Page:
Countdown begins for launch of Chandrayaan-II tomorrow

Published: Jul 14, 2019, 12:22 IST | mid-day online desk

The Indian Space Research Organisation (ISRO) said that the countdown started at 6.51 am today

Countdown begins for launch of Chandrayaan-II tomorrow
Representational image

Andhra Pradesh: The 20-hour countdown began for the launch of Chandrayaan-2, India's Moon mission to the unexplored south polar region of Earth's natural satellite on Sunday morning. India's second lunar spacecraft will be launched at 2:51 am on Monday onboard a Geosynchronous Satellite Launch Vehicle (GSLV) Mk-III from Satish Dhawan Space Centre at Sriharikota in Nellore district of Andhra Pradesh.

The Indian Space Research Organisation (ISRO) stated that the countdown started at 6.51 am today. Chandrayaan-2, which has home-grown technology, will explore a region of Moon where no mission has ever set foot. According to Kailasavadivoo Sivan, ISRO Chairman, the landing site, at a latitude of about 70 degrees south, is the southernmost for any mission till date. The spacecraft consists of an orbiter, a lander and a rover together referred to as "composite body". The probe's total mass is 3.8 ton and it is expected to land on Moon's south polar region on September 6 or 7 this year.

It will be the first Indian expedition to attempt a soft landing on the lunar surface and this mission will make India the fourth country after the US, Russia and China to carry out a soft landing on Moon. Ahead of the launch, Sivan on Saturday visited Sri Venkateswara temple at Tirumala. After visiting the shrine, he said, "On Monday early morning, we are going to launch the most important and prestigious mission, Chandrayaan-2. A GSLV Mark-III vehicle is going to be used for the mission. After a successful launch, it will take nearly two months to land on the South Pole of Moon." He said, "In future, the nation will depend more on planetary missions. After the country's first Moon mission Chandrayaan 1, which was launched in October 2008, we are now entering into Chandrayaan-2 mission."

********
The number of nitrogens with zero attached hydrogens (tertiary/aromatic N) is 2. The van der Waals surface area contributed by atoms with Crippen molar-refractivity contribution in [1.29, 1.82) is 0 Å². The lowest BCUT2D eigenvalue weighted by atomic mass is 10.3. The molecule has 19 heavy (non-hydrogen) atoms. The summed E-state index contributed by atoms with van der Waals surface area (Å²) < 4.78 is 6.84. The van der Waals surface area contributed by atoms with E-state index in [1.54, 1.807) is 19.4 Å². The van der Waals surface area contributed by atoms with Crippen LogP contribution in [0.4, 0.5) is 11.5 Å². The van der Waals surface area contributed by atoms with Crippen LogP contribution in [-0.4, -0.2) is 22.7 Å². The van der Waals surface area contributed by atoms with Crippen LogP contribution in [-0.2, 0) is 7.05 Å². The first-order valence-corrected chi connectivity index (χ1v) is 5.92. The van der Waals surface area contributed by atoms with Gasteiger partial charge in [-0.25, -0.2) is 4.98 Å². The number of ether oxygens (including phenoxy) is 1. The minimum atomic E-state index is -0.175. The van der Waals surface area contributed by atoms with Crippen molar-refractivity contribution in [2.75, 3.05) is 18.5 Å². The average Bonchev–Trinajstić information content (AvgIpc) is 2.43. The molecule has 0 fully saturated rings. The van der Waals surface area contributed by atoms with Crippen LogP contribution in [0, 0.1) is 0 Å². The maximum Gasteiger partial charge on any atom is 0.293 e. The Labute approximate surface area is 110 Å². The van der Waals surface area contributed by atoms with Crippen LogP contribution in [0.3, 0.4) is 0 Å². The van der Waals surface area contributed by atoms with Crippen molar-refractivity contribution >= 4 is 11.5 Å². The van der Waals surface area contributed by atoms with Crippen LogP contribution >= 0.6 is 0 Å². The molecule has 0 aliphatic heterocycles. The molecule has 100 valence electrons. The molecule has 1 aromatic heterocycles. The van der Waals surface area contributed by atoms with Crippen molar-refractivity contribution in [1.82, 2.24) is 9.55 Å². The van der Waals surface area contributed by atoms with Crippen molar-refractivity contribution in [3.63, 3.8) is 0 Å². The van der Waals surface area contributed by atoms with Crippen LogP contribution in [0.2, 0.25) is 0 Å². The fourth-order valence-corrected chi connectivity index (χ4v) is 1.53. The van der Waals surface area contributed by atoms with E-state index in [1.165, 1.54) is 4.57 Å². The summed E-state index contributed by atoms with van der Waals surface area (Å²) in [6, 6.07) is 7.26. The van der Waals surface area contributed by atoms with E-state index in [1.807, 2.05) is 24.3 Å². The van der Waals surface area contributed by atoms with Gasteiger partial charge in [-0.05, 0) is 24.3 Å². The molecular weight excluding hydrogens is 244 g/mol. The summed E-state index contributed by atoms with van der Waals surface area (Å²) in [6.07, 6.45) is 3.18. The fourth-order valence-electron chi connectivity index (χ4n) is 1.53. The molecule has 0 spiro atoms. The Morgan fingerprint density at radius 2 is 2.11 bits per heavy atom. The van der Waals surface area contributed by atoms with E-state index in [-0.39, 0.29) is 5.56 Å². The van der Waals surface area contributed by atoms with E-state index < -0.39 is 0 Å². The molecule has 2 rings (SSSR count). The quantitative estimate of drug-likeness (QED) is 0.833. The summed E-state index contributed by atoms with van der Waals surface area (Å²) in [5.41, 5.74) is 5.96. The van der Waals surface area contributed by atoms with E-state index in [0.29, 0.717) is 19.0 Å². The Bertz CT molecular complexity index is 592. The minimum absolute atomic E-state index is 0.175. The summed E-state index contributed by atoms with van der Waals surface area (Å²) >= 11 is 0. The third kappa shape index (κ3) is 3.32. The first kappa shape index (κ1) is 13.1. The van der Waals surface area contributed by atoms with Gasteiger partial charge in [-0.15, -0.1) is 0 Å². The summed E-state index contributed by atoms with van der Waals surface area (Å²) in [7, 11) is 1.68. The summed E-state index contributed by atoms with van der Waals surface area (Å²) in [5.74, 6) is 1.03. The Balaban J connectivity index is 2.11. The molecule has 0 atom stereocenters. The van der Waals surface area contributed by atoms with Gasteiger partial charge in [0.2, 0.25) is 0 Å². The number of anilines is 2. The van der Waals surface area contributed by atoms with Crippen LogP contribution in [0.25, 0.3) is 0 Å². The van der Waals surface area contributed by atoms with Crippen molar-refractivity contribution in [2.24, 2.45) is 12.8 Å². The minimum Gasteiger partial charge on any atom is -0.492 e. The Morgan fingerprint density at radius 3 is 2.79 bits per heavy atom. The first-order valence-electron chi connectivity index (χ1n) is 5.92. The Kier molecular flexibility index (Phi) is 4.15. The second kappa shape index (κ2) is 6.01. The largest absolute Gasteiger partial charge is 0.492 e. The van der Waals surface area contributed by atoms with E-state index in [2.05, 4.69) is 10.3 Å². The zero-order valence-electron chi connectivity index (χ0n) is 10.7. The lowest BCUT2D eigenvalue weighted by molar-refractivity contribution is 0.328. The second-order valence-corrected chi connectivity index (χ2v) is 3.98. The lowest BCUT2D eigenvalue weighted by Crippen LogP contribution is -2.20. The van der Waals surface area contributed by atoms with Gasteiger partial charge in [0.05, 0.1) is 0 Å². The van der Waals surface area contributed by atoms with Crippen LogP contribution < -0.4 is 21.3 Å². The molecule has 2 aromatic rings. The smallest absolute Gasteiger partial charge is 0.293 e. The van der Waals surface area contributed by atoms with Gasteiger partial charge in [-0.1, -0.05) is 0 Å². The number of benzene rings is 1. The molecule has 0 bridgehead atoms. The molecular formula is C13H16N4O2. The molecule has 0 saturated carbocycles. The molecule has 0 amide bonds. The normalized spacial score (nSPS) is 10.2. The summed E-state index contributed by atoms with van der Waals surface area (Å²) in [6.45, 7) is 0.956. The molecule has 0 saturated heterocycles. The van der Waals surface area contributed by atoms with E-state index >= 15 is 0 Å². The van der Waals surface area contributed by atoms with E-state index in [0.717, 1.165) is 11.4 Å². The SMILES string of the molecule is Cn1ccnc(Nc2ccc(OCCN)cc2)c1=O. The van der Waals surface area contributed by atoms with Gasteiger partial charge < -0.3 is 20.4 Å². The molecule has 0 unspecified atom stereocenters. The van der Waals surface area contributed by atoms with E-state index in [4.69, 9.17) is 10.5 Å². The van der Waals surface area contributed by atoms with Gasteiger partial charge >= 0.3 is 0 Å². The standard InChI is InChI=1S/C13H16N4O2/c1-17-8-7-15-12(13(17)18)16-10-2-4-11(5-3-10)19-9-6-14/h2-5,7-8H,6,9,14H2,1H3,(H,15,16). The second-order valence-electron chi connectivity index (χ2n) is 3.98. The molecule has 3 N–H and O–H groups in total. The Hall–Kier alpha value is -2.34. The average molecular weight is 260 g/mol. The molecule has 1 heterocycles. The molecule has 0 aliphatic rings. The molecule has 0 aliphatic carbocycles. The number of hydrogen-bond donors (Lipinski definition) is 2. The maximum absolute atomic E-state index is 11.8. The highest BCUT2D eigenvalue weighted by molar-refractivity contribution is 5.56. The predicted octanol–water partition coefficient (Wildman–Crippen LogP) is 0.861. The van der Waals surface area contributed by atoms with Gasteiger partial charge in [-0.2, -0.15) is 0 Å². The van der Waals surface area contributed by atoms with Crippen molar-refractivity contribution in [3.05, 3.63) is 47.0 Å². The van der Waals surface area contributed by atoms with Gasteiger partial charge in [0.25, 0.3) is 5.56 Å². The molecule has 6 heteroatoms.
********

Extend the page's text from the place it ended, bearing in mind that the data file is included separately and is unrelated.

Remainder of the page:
Also Read: India to launch Chandrayaan-2 in second week of July

Project Director of Chandrayaan-1, Mylswamy Annadurai added, "The data showed evidence for water in the exosphere of Moon, on the surface of Moon and also sub-surface and it triggered back to the Moon slogan. The South Pole is more of a resourceful place in case man has to land in future." On the significance of the expedition, he stated, "From a scientific point of view, there are also craters which have gone very deep into Moon and that will tell about possible origin and evolution of the solar system." On Thursday, ISRO had conducted checks on the GSLV rocket at the launch pad in Sriharikota.

Also Read: ISRO chief: Preparations underway for launch of Chandrayaan-2

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